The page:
The (accused's) interaction with the person facing him on the city sidewalk does not, in our view, provide any objective basis upon which to believe that the two persons were engaged in a drug transaction. Nor does the fact that the two persons then walked away from each other make that interaction any more suspicious. (The officer's) evidence that the second person may have walked away from the (accused) because he or she caught sight of the police cruiser is speculation

    (paras. 14-15).

    The court noted other factors in concluding the totality of the circumstances did not provide an objectively reasonable basis for the arresting officer's belief:

    • The arresting officer's partner, who was in a better position as passenger to see Brown's conduct, did not notice anything, suspicious or not. Even if he had witnessed the movements described, the partner testified he would not have arrested Brown based on them. Instead, he would have spoken to Brown or briefly detained him for investigative purposes.

    • The arresting officer did not explain why the way Brown held his right hand was of some particular significance in the drug world. Without such an explanation, these actions "(did) not elevate the circumstances to reasonable and probable grounds to arrest."

    • The evidence supporting the officer's contention that this took place in a high crime area was thin. The officers were assigned to patrol this area as part of an anti-violence intervention strategy. Criminal activity, including drug activity, had apparently increased, however "the area targeted by the police activity was broad and the concerns were not particularized to drug activity or the specific location where these events occurred," the court noted. "There was no evidence that the corner where the arrest occurred was considered to be a high drug activity area."

    Although the arresting officer honestly believed he had reasonable and probable grounds to arrest Brown, that belief wasn't objectively reasonable. The arrest was therefore unlawful and breached Brown's s.9 Charter right not to be arbitrarily detained.

    Read more at:

  • We support Sloly for chief because he is the best candidate

    By ARNOLD A. AUGUSTE, Publisher/Senior Editor

    In an article published in both Share and Pride Newsmagazine last week, Dr. Ajamu Nangwaya, explained why he didn’t believe the naming of a Black chief of the Toronto Police Service would solve problems that exist between the community and the police.

    Although he used much stronger language.

    “As a member of the African-Canadian community, I am quite puzzled by the exuberant display of irrationality and misplaced expectations by some African-Canadians over the possibility of the appointment of either Deputy Chief Peter Sloly or Deputy Chief Mark Saunders as the next chief of the Toronto Police Service (TPS),” he wrote, adding that it was “the African-Canadian petty bourgeois elements who are loudly clamouring or serving as cheerleaders” for the respective candidates.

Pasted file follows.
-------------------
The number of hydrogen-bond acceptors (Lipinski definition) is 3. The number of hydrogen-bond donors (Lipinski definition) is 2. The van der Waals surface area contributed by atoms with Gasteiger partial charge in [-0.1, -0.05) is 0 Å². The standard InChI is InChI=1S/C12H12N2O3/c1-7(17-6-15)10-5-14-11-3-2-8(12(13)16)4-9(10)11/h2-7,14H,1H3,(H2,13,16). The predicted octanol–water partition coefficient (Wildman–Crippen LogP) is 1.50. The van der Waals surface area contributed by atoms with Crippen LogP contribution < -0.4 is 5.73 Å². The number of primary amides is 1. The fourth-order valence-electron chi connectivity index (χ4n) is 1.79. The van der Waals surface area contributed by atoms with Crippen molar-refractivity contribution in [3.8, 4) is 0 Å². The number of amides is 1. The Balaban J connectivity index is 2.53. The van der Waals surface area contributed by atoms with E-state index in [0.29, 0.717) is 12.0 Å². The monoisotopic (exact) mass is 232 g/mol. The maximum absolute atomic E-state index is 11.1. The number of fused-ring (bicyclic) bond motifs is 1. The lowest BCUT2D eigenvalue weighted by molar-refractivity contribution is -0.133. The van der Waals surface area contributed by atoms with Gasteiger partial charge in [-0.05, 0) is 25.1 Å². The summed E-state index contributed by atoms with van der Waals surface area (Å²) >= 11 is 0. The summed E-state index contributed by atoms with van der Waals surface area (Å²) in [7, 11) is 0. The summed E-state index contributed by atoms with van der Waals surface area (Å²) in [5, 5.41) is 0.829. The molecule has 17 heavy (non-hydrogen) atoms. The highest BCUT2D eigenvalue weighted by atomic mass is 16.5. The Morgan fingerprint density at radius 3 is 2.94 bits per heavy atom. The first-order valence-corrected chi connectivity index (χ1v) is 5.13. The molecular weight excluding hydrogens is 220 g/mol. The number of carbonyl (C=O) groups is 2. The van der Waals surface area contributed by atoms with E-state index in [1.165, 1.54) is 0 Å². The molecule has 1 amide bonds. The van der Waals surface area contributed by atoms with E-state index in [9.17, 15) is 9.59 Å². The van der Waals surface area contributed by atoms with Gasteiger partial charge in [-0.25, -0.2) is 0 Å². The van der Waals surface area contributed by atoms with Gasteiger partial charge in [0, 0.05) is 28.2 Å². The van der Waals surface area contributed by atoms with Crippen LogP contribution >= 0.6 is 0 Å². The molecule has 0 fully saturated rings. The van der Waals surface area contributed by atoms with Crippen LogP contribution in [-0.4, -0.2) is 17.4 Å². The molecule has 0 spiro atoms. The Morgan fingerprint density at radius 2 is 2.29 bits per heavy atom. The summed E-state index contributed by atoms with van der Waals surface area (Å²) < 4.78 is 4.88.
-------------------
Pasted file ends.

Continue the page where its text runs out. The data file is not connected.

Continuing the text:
“These social climbing characters are infatuated with celebrating the ‘first Black’ this and the ‘first Black’ that, as if they are the measurement of a substantive change in the economic, social and political condition of working-class African-Canadians.”

    For one thing, the need to celebrate “a first Black” chief is not the primary concern in this situation for most of us who are worried about who the next chief is going to be. Our primary concern is to have the board name someone who can take the force in a different direction where community policing will really mean something and community engagement will mean just that, and not the criminalizing of our youth.

    Secondly, the fact that we are still, in 2015, looking forward to celebrating “firsts” speaks more of this society than it does of us. And, in any case, why shouldn’t we be happy to celebrate the naming of the first Black chief of Canada’s largest municipal police service?

    And, thirdly, “petty bourgeois”? Really?” Are we still doing this to each other?

    Dr. Nangwaya does stand on solid historical evidence, though, when he suggests that the naming of a Black person to important decision-making positions might not provide the “substantive change” we expect or need.

    Read more:

  • 'Street checks' common practice among GTA police services

    By Codi Wilson, CP24

    Toronto police continue to face heavy criticism for 'carding' people on the street but it appears a similar practice is widely used by other police services in the GTA , though they are quick to distance themselves from the unpopular term.!/httpImage/image.jpg_gen/derivatives/landscape_620/image.jpg

    Peel Regional Police, Durham Regional Police, York Regional Police and the Ontario Provincial Police all say they practice a form of "street checks." Toronto police too prefer to use the term "community engagement" in lieu of 'carding.'

    In York region, authorities say they do have a policy on "police checks" but that the service "does not engage in the practice of carding."

    Spokesperson Const. Andy Pattenden explained the difference by defining carding as "the systemic questioning or collecting of information from citizens in specific target areas."

    "Our officers are expected to make use of a function in our records management system to gather information and intelligence by documenting interactions such as traffic stops where only warnings are issued, noise or youth complaints where no charge is laid or calls regarding suspicious people or vehicles," he told in an emailed statement.

    Pattenden said the service regularly analyzes the statistics they gather with regard to these police checks.

    "These statistics show they mirror the demographic of the communities we police in terms of race and ethnic origin," he added.